Report: Most Americans still live in unclean air

April 28, 2010 By SUE MANNING , Associated Press Writer

(AP) -- Six in 10 Americans - about 175 million people - are living in places where air pollution often reaches dangerous levels, despite progress in reducing particle pollution, the American Lung Association said in a report released Wednesday.

The Los Angeles area had the nation's worst .

The report examined fine particulate matter over 24-hour periods and as a year-round average. Bakersfield, Calif., had the worst short-term particle pollution, and the Phoenix-Mesa-Scottsdale area of Arizona had the worst year-round particle pollution.

The U.S. cities with the cleanest air were Fargo, N.D., Wahpeton, N.D., and Lincoln, Neb.

The report, based on 2006-08 figures, credited cleaner diesel engines and controls on coal-fired power plants for decreasing pollution such as soot and dust. However, the report estimates that nearly 30 million people live in areas with chronic levels of pollution so that even when levels are relatively low, people can be exposed to particles that will increase the risk of asthma, lung damage and premature death.

About 24 million people live in 18 counties with unhealthy levels of ozone, short-term particle pollution and year-round particle pollution, the report said, adding that new research shows the risk of health problems from pollution may be worse than once thought, especially for infants and children.

The California Air Resources Board has tripled its estimates of premature deaths in California from particle pollution to 18,000 a year, the report said.

Freeways remain high-risk areas for everyone, the study said, increasing the risk of heart attack, allergies, premature births and .

The two biggest threats in the United States are ozone and , the Lung Association said. Others include carbon monoxide, lead, , and a variety of toxic substances.

For the first time, the association included people living in poverty as one of its at-risk groups, reasoning that people with lower income levels face higher pollution risks.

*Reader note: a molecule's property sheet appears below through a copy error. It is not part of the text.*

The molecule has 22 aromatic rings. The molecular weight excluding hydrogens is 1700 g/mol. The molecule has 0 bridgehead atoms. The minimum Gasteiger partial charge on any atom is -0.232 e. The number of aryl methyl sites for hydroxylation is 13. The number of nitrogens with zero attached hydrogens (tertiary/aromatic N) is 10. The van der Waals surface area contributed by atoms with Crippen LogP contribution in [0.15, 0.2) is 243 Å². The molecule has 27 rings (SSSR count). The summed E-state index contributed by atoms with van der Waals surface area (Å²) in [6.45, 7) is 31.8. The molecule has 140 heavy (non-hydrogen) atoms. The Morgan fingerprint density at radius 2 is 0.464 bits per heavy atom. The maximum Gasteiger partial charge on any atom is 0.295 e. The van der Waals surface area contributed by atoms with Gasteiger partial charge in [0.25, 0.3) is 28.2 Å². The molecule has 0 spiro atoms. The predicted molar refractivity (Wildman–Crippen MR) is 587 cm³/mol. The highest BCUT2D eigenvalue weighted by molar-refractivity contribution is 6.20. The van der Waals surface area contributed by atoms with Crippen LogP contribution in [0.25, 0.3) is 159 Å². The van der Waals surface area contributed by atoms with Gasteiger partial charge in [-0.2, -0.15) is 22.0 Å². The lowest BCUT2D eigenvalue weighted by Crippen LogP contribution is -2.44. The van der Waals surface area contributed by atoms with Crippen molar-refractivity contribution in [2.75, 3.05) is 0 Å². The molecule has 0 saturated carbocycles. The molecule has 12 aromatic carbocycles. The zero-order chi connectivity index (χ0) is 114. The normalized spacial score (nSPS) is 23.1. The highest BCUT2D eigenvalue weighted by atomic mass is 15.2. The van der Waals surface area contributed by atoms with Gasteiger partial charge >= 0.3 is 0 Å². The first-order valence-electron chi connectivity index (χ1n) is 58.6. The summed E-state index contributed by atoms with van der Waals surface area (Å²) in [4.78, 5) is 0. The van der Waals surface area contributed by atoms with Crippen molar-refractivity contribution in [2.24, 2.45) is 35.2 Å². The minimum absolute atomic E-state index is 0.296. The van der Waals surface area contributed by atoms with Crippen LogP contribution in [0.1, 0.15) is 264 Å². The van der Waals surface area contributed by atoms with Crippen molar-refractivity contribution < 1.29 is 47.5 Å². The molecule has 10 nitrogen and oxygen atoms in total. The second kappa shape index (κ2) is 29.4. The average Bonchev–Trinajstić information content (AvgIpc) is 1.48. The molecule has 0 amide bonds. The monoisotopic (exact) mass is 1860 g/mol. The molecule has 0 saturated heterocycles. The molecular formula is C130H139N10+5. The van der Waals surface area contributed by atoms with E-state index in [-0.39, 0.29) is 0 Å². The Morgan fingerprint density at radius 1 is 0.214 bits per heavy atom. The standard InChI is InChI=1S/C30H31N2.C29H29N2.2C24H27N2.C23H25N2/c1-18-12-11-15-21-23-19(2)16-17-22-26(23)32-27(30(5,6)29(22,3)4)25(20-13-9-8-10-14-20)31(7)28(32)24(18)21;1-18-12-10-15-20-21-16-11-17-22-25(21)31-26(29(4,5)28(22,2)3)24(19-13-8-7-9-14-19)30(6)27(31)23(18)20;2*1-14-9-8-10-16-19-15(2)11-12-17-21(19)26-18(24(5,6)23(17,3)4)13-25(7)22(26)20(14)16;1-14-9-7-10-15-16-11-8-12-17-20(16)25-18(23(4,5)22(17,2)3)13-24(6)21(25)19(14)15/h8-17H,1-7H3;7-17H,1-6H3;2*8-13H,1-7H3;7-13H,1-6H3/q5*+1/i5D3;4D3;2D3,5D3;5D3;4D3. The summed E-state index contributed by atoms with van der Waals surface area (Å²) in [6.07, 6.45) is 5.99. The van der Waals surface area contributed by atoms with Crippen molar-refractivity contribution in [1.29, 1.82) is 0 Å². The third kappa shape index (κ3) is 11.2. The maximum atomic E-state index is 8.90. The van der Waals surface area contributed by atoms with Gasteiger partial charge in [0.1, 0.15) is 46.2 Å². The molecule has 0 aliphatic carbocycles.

Explore further: U.S. EPA finalizes ozone pollution rule

More information: American Lung Association's report: http://www.stateoftheair.org

0 shares

Related Stories

U.S. EPA finalizes ozone pollution rule

November 9, 2005

The U.S. Environmental Protection Agency announced Wednesday is has published rules to guide local governments in reducing ozone pollution.

Largest air pollution study is released

March 8, 2006

A study published Wednesday suggests fine particulate air pollution spikes increase cardiovascular and respiratory hospitalizations across the United States.

Report Analyzes Construction Pollution Impact in California

December 5, 2006

In California, pollution from construction equipment in 2005 was responsible for an estimated 1,132 premature deaths, nearly 183,000 lost work days, 1,086 hospitalizations, and $9.1 billion dollars in annual costs, according ...

Air pollution may increase risk of appendicitis

October 6, 2008

Could there be a link between high levels of air pollution and the risk of appendicitis? New research presented at the 73rd Annual Scientific Meeting of the American College of Gastroenterology in Orlando, suggests a novel ...

Report: Most Americans in areas with unhealthy air

April 29, 2009

(AP) -- Sixty percent of Americans live in areas with unhealthy air pollution levels, despite a growing green movement and more stringent laws aimed at improving air quality, the American Lung Association said in a report ...

Recommended for you

'Carbon sink' detected underneath world's deserts

July 28, 2015

The world's deserts may be storing some of the climate-changing carbon dioxide emitted by human activities, a new study suggests. Massive aquifers underneath deserts could hold more carbon than all the plants on land, according ...

A cataclysmic event of a certain age

July 27, 2015

At the end of the Pleistocene period, approximately 12,800 years ago—give or take a few centuries—a cosmic impact triggered an abrupt cooling episode that earth scientists refer to as the Younger Dryas.

1 comment

Adjust slider to filter visible comments by rank

Display comments: newest first

rwinners
not rated yet Apr 30, 2010
Actually, I think the definition of 'unhealthy' air has been changed repeatedly over the past half century. The dirty air of the 1950's would not be classified as deadly.

Please sign in to add a comment. Registration is free, and takes less than a minute. Read more

Click here to reset your password.
Sign in to get notified via email when new comments are made.